“Oh no she didn't," Miles responded. “I guess there’s things to talk about that are important and things that are not, right? I’d have to say that people who make observations about how other people smell based on the fact that their nose doesn’t work well. I guess if that’s the issue -- I want you to know one thing and I’ll say it very honestly: I have gone to Tiger Stadium and never smelled corn dogs.”

That’s because you’re too busy smelling grass, Les. Nonetheless, we score this round a win for Miles. You know I love you Katy, but you don’t mess with our guy Les!

Check out the article at Fox Sports.

Haha, Les Miles is a hoot!

No ill will toward Katy. She's sexy, entertaining, and fun! I even had to laugh when she started throwing corndogs. So, right back at ya, girlie... hope you don't mind the tongue-and-cheek. Just let us know if you need some more sauce! ;)

P.S. Yep, that's my photochop at the top. Feel free to steal, but a backlink would be appreciated.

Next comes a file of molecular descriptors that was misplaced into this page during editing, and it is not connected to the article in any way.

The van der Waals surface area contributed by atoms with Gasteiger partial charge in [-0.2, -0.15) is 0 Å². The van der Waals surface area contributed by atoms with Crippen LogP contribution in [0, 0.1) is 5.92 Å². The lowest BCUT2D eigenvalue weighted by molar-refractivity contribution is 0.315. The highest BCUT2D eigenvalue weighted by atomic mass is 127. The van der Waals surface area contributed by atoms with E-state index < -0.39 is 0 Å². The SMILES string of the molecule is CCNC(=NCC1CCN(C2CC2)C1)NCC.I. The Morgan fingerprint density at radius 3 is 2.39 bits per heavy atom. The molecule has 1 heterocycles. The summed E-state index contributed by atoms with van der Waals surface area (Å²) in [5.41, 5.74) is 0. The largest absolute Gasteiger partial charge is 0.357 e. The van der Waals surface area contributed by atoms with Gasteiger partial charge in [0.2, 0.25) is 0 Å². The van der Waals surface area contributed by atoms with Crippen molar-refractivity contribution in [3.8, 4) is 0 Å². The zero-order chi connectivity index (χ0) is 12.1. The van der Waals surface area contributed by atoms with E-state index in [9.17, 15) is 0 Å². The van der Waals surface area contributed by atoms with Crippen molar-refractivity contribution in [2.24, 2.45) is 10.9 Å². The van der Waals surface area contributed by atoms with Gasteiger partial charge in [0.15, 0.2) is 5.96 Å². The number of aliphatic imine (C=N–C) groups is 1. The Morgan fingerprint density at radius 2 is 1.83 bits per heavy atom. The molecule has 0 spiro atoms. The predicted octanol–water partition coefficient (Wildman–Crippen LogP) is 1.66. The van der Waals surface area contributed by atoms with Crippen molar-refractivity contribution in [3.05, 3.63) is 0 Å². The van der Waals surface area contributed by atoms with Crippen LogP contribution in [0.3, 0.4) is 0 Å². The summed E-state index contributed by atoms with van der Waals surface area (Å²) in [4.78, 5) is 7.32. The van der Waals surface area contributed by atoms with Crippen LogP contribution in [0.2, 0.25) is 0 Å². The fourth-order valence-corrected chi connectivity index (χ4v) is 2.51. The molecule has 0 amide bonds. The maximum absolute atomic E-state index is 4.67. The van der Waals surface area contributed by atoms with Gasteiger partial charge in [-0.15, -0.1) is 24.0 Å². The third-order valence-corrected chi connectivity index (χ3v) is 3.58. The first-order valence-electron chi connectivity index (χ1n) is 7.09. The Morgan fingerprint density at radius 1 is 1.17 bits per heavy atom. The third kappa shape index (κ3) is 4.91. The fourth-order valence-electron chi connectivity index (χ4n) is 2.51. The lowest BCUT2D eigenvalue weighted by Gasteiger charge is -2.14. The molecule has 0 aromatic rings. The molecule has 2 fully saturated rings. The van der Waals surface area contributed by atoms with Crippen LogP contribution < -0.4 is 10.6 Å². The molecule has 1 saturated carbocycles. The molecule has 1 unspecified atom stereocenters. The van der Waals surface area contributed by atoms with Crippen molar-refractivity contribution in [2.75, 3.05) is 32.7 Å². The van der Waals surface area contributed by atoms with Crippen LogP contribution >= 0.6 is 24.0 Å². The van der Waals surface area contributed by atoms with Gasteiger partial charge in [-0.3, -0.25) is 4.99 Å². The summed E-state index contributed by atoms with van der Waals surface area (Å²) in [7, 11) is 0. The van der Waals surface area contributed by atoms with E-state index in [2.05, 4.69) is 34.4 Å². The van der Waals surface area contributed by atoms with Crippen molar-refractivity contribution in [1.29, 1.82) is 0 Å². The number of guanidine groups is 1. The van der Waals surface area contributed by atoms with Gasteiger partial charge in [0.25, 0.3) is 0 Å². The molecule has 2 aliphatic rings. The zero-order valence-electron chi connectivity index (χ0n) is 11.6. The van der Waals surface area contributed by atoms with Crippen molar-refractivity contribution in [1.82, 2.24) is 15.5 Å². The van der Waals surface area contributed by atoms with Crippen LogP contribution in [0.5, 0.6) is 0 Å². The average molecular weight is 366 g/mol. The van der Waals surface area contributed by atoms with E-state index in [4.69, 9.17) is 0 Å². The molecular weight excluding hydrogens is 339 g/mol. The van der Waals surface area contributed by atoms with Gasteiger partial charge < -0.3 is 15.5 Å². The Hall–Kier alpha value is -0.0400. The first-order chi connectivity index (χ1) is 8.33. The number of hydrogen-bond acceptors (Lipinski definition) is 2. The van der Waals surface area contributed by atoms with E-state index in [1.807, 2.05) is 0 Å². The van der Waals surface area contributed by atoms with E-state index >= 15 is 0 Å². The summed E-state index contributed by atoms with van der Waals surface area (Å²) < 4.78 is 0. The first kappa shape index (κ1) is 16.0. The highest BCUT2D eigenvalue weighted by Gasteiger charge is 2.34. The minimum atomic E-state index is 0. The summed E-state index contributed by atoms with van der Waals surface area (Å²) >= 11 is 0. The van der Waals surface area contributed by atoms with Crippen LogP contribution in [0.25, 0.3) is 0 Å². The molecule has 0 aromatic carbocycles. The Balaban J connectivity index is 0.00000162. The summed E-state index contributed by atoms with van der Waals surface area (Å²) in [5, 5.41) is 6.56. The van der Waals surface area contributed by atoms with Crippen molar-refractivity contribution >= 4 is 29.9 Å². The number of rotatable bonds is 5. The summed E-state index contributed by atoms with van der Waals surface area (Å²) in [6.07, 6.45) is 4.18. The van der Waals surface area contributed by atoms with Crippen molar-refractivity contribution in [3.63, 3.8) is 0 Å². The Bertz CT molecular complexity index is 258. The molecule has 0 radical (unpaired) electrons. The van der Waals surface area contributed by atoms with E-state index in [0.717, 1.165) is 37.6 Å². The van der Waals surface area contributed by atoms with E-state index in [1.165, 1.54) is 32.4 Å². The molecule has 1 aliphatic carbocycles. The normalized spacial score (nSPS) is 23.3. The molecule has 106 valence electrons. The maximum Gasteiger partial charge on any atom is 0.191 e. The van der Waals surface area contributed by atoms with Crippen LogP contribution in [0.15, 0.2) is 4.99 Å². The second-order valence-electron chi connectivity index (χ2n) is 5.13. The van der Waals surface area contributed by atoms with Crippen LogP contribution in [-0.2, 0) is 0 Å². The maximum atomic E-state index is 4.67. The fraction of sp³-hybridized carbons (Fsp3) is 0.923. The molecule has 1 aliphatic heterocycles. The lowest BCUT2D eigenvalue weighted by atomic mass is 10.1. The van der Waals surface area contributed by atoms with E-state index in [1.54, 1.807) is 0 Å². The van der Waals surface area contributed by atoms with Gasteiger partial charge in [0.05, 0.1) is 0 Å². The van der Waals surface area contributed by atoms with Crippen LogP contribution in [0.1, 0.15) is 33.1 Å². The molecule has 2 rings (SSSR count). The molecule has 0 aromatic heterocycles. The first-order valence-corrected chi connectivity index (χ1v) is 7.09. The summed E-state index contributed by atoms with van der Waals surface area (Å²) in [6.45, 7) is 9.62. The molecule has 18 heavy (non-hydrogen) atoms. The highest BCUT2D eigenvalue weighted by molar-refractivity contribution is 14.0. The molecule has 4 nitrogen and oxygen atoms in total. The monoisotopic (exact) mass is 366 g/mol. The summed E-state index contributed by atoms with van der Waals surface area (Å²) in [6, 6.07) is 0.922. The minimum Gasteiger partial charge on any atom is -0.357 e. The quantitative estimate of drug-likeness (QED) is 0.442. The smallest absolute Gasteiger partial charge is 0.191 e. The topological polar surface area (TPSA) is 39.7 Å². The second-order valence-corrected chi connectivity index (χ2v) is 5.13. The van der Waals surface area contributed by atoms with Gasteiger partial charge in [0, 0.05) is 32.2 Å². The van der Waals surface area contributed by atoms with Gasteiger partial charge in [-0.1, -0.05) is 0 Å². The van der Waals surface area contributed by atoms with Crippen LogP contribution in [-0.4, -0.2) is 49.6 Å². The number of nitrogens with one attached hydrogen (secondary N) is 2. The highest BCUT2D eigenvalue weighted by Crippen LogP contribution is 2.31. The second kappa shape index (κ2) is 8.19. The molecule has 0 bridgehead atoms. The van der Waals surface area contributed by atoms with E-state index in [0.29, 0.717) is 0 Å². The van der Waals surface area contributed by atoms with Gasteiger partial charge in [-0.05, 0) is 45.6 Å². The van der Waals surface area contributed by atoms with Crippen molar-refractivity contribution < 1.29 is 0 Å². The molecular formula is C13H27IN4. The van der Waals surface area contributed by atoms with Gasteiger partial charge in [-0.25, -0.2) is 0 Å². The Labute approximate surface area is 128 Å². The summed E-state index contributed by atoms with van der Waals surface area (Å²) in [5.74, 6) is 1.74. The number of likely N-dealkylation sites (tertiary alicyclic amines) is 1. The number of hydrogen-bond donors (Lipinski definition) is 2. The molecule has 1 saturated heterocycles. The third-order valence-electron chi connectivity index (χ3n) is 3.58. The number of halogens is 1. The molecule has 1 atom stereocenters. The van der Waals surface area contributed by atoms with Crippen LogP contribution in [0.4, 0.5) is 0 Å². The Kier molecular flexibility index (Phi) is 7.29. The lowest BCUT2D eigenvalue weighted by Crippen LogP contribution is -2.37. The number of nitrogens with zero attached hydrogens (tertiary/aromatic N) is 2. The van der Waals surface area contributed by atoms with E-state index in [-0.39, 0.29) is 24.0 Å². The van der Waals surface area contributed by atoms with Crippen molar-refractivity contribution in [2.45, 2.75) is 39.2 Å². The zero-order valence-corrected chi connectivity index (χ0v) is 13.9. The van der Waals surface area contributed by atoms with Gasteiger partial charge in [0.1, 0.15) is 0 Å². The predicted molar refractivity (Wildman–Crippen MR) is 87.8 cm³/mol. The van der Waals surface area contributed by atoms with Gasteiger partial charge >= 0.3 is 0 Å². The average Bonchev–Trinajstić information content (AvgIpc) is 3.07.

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Tuesday, October 21, 2014

Blue Angels at San Francisco Fleet Week

Blue Angels at San Francisco Fleet Week 2014

Blue Angels at San Francisco Fleet Week 2014

Blue Angels at San Francisco Fleet Week 2014

F22 Raptor at San Francisco Fleet Week 2014

F15E Eagle at San Francisco Fleet Week 2014

B2 Spirit at San Francisco Fleet Week 2014

A California man shot some absolutely jaw-dropping photos of the U.S. Navy's famed Blue Angels the week before last during the lead-up to San Francisco's Fleet Week festivities.

Click through the slideshow of his series of photos above. All of the images are spectacular, but the money shot is a surreal photo of the No. 5 fighter jet flying at a very low altitude as it passes above the bridge while cars and pedestrians cross over the iconic span in each direction during rush hour. (Scroll down to see it at full size). The photo has gone viral on Facebook and the online message board Reddit.